The signing of the Abraham Accords in 2020 saw a shift in the decades-old paradigm. As Israel normalized relations with the United Arab Emirates (UAE), Bahrain and Morocco, the Palestinians were left behind; but the issues that have been plaguing the region for decades have remained.
“Regional developments are continuously pushing more governments closer to Israel,” said Odeh.
The Negev Summit, which included meetings between officials from Israel, the United States, Egypt, Morocco, Bahrain and the UAE, was a vivid display of the downgrading of the Palestinian issue. While US Secretary of State Antony Blinken and Egyptian Foreign Minister Sameh Shoukry expressed their support for a two-state solution and kept the issue on the table, the statements were more lip service than substance.
Blinken also made a visit to Ramallah while he was in the region, reiterating the US commitment “to the basic principle of the two-state solution.”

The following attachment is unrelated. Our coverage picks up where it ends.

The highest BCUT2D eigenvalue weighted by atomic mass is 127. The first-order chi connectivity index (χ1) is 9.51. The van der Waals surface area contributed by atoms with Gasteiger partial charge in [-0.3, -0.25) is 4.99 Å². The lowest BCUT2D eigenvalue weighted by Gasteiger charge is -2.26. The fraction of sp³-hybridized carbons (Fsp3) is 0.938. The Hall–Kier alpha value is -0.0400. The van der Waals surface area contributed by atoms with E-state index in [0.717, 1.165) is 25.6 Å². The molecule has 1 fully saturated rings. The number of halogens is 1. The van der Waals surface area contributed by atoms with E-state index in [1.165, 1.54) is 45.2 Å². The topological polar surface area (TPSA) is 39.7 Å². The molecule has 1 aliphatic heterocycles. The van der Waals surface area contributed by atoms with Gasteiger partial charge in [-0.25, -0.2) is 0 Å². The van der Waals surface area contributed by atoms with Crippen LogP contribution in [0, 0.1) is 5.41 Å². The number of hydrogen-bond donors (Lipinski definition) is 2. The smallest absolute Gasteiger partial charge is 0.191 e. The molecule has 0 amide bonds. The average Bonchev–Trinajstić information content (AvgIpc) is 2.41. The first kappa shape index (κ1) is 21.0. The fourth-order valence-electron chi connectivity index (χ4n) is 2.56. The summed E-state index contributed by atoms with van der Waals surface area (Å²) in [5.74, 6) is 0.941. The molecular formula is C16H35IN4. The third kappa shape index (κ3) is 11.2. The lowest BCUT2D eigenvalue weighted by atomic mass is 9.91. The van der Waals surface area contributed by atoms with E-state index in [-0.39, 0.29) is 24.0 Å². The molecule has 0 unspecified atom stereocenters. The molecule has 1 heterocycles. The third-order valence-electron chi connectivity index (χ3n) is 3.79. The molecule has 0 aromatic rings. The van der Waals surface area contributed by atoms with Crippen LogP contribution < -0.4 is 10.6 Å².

Jordan, which has shared diplomatic ties with Israel since 1994, did not participate in the summit. As leaders from the Abraham Accords countries and Egypt met in the Negev desert in southern Israel, Jordan’s King Abdullah II and Foreign Minister Ayman Safadi met with Palestinian Authority President Mahmoud Abbas in Ramallah in the West Bank. The timing was not coincidental. It was an affirmation that Jordan is still committed to the principle that progress on the Palestinian issue must be made before making further gestures to Israel.
For Palestinians, it appears there are few active champions of their quest for statehood.